I tried to read this a few months ago and just couldn't get into it. I am so glad I picked it up again. Everyone who says that it's fabulous? They're right. It's beyond fabulous. It blew me away.
The setting is Prague. While Prague is a beautiful city, it's not one that I think I would particularly enjoy - I visited St. Petersburg, Russia in February and found it cold and bleak. That impression was probably the thing that was off-putting for me when I first tried to read the story months ago. The main character, Karou, seemed at first to be a tough girl, rebellious and cheeky and not at all endearing. I read blue hair and tattoos and thought 'oh, here we go with the predictable kickass fantasy heroine who's going to slaughter strange creatures, lie to the regular folk (in their best interests of course) and take over some kingdom.' I expected a long adventure completely unrelated to real life. I expected all the things I find tedious in fantasy stories.
But not so, not even close! This time around Karou just seemed to be a regular art student with a strange family. Art students in general tend to be a bit odd, and Karou is no exception. She is the "daughter" of a rather daunting and fantastic creature named Brimstone. Mr. Brimstone and the others who live in his shop are chimaera - monsters who are part animal. Brimstone sends Karou on errands to gather teeth, and he grants her small wishes. Karou is like anyone with an odd family - they're all she knows so they don't seem strange at all. Monsters? Seeing them through her eyes makes us love them as she does. And Karou has a lot of questions about her heritage, all of which are unanswered by the mysterious and gruff Brimstone.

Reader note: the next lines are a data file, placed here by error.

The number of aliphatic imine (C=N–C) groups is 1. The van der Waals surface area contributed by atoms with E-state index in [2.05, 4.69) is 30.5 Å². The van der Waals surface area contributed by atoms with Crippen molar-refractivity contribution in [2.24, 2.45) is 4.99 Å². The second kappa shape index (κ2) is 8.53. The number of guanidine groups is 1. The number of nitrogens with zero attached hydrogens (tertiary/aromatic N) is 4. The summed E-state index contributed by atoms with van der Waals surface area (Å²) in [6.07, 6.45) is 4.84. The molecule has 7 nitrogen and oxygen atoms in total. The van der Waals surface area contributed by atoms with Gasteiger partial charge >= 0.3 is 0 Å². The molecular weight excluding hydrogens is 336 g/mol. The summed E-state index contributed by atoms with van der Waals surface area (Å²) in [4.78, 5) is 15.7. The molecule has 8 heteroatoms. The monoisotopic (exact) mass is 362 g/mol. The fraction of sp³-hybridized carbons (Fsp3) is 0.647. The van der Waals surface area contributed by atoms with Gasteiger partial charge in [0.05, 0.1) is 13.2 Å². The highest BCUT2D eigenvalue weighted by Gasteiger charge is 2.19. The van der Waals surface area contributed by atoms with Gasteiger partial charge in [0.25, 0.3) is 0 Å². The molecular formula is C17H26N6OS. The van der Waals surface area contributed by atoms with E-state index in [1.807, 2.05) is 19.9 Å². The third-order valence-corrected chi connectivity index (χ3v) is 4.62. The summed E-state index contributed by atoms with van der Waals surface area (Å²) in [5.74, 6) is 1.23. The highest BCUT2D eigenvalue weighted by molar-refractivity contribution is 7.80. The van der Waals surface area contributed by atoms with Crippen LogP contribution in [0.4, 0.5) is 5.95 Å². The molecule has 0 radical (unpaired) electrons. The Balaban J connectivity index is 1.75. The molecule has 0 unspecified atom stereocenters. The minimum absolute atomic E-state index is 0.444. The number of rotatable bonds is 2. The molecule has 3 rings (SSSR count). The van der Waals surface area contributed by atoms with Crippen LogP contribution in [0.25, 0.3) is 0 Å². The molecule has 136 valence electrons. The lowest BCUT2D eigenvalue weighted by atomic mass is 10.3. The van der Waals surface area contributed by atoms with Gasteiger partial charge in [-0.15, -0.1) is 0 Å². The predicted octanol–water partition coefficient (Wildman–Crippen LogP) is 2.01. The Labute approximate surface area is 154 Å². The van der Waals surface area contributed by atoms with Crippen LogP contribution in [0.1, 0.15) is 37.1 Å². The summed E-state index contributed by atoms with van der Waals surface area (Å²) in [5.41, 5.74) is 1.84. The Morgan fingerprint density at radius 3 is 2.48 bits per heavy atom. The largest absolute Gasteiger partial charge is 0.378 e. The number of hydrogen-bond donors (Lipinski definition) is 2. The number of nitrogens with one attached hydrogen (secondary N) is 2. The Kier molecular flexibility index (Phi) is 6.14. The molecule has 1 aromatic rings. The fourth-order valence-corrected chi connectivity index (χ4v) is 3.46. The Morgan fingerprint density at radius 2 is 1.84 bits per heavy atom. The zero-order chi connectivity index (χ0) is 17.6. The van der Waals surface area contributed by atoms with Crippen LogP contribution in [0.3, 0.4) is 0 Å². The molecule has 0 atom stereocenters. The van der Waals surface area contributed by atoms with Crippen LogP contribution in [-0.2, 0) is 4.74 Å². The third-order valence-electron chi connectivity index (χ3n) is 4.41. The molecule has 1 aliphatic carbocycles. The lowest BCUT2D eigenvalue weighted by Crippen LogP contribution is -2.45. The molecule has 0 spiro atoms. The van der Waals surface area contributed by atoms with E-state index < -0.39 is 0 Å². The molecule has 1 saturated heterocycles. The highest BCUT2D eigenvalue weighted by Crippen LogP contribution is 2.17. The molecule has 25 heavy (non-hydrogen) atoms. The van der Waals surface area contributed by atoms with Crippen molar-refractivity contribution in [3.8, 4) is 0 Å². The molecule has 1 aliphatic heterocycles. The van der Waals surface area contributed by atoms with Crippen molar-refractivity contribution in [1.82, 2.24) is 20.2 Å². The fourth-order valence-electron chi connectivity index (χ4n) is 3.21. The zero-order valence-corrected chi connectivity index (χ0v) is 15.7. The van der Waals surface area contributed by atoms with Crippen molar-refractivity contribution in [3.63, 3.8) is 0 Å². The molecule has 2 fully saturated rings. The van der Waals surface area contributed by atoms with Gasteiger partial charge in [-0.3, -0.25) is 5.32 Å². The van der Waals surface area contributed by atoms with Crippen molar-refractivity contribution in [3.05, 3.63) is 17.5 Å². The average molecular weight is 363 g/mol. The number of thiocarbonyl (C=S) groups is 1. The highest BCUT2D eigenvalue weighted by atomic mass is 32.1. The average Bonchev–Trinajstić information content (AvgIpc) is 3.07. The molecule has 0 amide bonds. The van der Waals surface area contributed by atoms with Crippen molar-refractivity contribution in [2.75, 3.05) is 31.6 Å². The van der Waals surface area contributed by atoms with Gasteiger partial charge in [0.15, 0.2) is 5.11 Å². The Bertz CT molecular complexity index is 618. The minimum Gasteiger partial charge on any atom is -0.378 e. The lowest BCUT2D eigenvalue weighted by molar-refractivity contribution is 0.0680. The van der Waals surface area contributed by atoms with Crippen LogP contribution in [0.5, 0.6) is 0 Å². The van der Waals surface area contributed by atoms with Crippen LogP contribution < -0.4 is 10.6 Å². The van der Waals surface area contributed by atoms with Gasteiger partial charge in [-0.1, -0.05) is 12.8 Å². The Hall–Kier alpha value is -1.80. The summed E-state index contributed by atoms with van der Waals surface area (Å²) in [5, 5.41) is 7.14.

She meets and does battle with an angel, Akiva, in an alley in Marrakesh. There is a mysterious pull between them, and the story then unfolds to answer the questions of the attraction between them and Karou's origins.
Karou is actually pretty tough. I'm not sure I'd call her a badass heroine but she certainly approaches that. As the story unfolds, so does her character. Part of the charm for this book was the way the actual plot is entangled with the person of Karou. She is a mystery not only to us as readers, but to herself. We come to understand who she is as she does. As a protagonist she is complex: conflicted, curious, bold, unafraid and courageous, protective, confident. As the story progresses, a more tender side of her is revealed. She becomes more and more endearing; by the end of the book I was completely taken with her.
Akiva is a wonderful balance to Karou. He knows things, he's tortured by what he knows, and he opts for the honest rather than easy way out. We know him as a merciless, driven soldier, loyal to his cause and believing what he has been taught. But as with Karou, his personality emerges and is equally complex, with a depth that makes him completely amazing. The best thing about him is that the qualities that make him antagonistic at first never change, but simply are a basis for his entire character. The more I saw, the more I liked him. By the end, I was in love.
This book had me speculating all over the place with what would happen next - I was absolutely riveted! I never imagined the true situation revealed at the end. And what a reveal it was, with language so beautiful that I could have listened to it for days. The imagery was astounding. Some authors are just able to put language to a scene that leaves you breathless, and Laini Taylor is one of those authors.
The audio is done by Khristine Hvam and she is nothing short of fabulous. She really made the characters come alive with varying accents and voices. The emotion she gives to the scenes is spot on.
I'm putting this one up there as one of my favourites of 2013. And if it can capture a non-fantasy-fan like me, it will certainly capture fantasy and non-fantasy lovers alike. It is a spectacular start to what I hope will be a spectacular series.